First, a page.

There was some recent talk about the fact that no one can be Open to the full. You either do Open Data or Open Source, and make a living from the rest. That's where I nicely show I know bullocks of economics. I do BODR, CDK, ... all Open, all for free.

OK. That's a plus for Oxford... it makes you think about things. Perhaps there is something to morphogenetic fields...

Tuesday, June 15, 2010

I’m just a sucker with no self esteem

Don't let anyone fool you: The Offspring is really just talking about Science:

When she’s saying that she wants only me
Then I wonder why she sleeps with my friends
When she’s saying that I’m like a disease
Then I wonder how much more I can spend
Well I guess I should speak up for myself
But I really think it’s better this way
The more you suffer
The more it shows you really care
Right? yeah yeah yeah

Really! Just read the whole text:

Late at night she knocks on my door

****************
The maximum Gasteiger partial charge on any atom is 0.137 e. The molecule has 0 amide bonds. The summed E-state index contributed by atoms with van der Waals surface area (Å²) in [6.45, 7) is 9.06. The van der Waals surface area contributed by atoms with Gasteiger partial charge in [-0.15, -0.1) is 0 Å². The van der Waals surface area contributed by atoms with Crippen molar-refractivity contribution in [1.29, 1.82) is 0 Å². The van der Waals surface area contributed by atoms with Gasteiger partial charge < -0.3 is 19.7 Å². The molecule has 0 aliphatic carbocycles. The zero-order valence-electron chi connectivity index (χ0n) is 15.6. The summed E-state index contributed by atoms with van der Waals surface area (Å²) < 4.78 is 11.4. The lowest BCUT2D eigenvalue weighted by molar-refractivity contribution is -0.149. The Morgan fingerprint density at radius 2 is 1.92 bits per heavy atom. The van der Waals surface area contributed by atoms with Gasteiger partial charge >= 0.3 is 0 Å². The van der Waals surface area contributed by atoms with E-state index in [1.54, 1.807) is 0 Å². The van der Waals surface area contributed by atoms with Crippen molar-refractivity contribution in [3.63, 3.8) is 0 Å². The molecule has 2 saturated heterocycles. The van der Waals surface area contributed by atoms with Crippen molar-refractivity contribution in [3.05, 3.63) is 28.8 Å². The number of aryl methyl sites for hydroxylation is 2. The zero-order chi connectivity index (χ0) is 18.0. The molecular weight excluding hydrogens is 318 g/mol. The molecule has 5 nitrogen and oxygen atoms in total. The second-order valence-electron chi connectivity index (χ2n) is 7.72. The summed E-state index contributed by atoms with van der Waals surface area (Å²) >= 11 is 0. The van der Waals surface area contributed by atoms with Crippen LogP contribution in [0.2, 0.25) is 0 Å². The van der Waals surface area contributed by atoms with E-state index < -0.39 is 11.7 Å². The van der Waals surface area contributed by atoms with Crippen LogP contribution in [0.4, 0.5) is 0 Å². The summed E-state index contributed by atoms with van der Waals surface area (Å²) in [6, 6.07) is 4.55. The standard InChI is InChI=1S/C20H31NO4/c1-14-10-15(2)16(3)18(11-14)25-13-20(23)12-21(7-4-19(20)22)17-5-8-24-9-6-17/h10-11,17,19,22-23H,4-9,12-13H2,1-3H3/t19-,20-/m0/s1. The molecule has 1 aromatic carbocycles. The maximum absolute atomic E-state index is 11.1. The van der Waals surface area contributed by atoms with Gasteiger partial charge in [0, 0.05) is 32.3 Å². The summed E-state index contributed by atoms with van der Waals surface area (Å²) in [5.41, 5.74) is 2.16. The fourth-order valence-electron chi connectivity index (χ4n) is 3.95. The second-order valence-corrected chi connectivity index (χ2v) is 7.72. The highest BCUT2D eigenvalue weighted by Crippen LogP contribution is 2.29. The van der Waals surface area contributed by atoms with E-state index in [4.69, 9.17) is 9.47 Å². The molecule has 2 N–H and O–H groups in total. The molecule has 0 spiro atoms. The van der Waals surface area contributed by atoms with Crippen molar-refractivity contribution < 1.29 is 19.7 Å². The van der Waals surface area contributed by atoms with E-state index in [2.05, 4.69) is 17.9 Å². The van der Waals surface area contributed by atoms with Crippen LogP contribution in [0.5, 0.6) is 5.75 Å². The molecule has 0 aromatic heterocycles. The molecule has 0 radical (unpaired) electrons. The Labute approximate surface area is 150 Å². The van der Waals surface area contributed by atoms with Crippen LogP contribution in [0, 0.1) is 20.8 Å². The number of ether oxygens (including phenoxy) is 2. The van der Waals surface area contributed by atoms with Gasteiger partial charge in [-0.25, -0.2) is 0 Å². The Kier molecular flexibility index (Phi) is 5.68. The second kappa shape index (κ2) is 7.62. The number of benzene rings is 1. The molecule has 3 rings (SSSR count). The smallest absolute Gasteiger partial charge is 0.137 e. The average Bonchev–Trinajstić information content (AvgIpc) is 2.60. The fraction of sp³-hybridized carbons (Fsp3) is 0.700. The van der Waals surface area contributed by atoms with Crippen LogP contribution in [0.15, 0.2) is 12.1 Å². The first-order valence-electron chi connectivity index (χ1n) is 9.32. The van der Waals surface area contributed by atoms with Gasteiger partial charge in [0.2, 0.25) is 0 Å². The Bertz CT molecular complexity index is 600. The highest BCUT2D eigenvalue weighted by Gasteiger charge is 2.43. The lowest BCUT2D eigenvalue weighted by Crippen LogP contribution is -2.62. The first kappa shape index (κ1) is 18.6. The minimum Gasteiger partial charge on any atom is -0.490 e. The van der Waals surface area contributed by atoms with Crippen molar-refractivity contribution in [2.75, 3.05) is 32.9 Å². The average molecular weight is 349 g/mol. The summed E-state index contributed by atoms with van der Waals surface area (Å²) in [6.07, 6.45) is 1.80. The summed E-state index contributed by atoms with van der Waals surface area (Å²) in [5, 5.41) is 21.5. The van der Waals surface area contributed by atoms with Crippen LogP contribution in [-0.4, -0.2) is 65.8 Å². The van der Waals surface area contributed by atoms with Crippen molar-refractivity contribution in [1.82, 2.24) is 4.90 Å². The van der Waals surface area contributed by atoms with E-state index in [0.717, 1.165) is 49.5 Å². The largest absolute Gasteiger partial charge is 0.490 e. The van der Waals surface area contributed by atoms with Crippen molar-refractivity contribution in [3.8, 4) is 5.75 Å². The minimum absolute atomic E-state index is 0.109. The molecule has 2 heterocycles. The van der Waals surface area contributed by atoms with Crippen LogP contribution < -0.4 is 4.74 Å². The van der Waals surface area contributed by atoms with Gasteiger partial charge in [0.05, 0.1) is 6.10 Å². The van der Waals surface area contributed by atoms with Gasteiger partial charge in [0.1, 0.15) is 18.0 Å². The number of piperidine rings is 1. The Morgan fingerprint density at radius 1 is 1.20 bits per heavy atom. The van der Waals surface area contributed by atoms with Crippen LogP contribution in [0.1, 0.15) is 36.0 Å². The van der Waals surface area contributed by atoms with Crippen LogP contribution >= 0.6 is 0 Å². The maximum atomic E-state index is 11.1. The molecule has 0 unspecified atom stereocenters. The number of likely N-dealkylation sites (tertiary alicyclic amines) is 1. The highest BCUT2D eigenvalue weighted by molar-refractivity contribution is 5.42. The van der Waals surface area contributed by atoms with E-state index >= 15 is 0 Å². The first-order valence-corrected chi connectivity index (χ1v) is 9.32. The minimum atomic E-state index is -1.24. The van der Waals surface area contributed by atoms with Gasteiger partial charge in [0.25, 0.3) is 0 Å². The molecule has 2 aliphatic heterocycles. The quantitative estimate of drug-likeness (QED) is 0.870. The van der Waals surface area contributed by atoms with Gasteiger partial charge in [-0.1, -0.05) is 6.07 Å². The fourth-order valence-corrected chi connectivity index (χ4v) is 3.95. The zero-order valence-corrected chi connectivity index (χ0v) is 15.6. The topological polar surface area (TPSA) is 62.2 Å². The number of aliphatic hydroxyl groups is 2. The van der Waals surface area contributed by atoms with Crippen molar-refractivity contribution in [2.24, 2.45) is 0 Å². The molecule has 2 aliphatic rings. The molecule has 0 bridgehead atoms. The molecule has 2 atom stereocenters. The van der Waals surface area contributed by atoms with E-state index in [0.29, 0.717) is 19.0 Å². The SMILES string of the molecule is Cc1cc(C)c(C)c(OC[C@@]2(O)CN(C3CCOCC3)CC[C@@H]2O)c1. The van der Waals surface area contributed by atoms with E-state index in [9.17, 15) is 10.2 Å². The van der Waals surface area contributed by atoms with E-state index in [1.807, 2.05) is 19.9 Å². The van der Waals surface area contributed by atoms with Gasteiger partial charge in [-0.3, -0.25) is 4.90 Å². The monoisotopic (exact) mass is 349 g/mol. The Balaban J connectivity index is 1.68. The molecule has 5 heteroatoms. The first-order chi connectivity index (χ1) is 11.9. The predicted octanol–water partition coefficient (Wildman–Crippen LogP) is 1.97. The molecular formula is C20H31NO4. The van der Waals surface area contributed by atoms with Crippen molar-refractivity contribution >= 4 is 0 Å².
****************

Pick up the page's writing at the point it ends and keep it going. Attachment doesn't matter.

Drunk again and looking to score

Now I know I should say no
But that’s kind of hard when she’s ready to go
I may be dumb
But I’m not a dweeb
I’m just a sucker with no self esteem

Monday, February 22, 2010

What IF or Article Level Metrics does not tell you...

This weekend there was the really nice Science Commons Symposium, which I virtually attended, and there is an interesting discussion at FriendFeed on article level metrics.

Now, I just reported on the CDK functionality used in published research. Linking this to impact, the CDK with 115 citations now (both papers, nice increase from 2006) is not doing bad. But the real impact goes further than the direct citations. The BRENDA enzyme database is one of the project where CDK functionality is (was?) used, and the matching papers (doi:10.1093/nar/gkh081 and pmid:11752250) have been cited 241 times. Surely, BRENDA does very much more than just the used CDK functionality.

But, in my opinion it does something about the impact of the CDK too. What do you think? Should these counts be included in the article level metrics too? I am almost tempted to even pose that those counts are more interesting that the number of blog replies...